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Disturbing the peace: is it a serious criminal offense?

Any type of criminal charge is a potential threat to your future, but there are some offenses that are more serious than others. When facing a seemingly minor charge, you may feel the temptation to underestimate the potential impact that these allegations can have on your life. What seems like a small problem now can have a big impact on your long-term interests and opportunities.

Disturbing the peace is a type of criminal charge that involves someone who allegedly acted in a disorderly manner that affected other people. Each individual has the right to peace, and when another person disturbs that peace in some way, it can ultimately result in criminal charges. This is a misdemeanor offense, and a conviction will go on your permanent criminal record. 

What does it involve?

Disturbing the peace involves various behaviors that are disruptive, loud, obtrusive or offensive to others. To have a case for disturbing the peace, there must be evidence that the offending party intended to act in a disruptive manner. Examples of this include: 

  • Using offensive language in a public place in order to start a fight
  • Fighting in a public place or inciting violence in a public place
  • Bullying a student on or near school property
  • Shouting at a person's home while driving by over an extended period of time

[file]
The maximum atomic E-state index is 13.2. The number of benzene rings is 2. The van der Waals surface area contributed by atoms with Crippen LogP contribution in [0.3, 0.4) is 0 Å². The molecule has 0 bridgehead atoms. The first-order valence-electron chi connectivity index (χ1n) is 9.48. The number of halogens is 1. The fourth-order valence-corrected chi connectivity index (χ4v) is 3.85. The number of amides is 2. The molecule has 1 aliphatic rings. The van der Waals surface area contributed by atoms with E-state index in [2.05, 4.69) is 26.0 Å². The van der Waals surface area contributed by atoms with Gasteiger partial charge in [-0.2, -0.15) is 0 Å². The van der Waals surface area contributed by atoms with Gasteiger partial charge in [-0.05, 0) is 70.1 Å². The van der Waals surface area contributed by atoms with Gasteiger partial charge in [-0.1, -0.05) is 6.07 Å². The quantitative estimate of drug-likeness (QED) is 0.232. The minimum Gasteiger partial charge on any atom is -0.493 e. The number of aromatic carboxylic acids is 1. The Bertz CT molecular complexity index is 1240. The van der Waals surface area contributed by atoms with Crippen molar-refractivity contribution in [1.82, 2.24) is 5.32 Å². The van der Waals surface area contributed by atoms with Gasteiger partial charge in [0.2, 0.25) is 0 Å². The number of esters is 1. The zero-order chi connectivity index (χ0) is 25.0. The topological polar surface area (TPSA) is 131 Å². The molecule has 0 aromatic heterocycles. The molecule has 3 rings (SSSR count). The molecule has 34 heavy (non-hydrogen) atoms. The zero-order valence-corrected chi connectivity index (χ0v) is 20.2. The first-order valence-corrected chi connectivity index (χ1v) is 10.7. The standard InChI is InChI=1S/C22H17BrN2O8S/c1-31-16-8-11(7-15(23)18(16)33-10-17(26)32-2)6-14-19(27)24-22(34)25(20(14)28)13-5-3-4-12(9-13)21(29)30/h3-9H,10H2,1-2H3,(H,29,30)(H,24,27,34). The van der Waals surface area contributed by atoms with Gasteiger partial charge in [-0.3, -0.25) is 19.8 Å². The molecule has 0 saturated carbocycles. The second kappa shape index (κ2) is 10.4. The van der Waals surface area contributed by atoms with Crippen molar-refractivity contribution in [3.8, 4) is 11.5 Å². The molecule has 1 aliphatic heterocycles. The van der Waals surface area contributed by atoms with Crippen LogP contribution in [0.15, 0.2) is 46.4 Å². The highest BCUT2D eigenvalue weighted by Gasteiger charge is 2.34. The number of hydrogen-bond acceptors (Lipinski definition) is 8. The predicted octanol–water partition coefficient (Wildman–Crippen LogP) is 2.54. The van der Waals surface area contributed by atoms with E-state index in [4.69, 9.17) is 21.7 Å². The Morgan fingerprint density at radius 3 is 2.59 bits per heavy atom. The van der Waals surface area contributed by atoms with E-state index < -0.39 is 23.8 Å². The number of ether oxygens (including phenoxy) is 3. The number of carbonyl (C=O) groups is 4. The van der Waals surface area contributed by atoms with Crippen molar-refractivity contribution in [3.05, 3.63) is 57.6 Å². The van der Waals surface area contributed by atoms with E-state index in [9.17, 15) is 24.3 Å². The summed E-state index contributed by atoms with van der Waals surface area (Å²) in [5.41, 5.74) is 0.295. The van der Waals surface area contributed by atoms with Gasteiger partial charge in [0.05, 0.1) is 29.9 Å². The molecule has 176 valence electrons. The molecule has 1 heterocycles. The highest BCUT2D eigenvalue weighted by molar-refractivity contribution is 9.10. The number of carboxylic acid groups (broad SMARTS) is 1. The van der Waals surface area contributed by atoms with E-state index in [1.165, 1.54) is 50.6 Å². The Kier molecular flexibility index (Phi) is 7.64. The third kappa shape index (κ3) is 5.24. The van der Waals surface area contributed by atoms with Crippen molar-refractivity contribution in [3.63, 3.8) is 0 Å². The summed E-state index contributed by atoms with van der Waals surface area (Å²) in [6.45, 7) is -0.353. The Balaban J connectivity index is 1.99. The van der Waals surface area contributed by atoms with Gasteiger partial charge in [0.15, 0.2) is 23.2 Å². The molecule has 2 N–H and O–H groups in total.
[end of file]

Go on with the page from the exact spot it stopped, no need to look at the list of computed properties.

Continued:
• Intentionally playing loud music even after someone gave you a fair warning
  • Allowing a dog to bark excessively in a residential area
  • Holding a public assembly without the proper permissions

One of the most complex aspects of prosecuting someone for disturbing the peace is the element of intent. It can be quite difficult to provide evidence that the defendant acted willfully or maliciously. Fighting that was in self-defense or in the defense of others does not count as disturbing the peace.

Protect your future 

There could be a lot at stake when facing charges of disturbing the peace, even if it seems like it's not a grave criminal offense. You are facing the possibility of jail time, mandated community service, fines and more. A mark on your criminal record can also impact things like your job opportunities, college applications and your personal reputation.

A practical first step for you is to seek the guidance and support of an experienced Virginia criminal defense attorney. An assessment of your case can help you understand how to develop a strategy by which you can effectively fight back and protect your future.

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Ronald E. Smith, P.C.

criminal defense & Social security disability law

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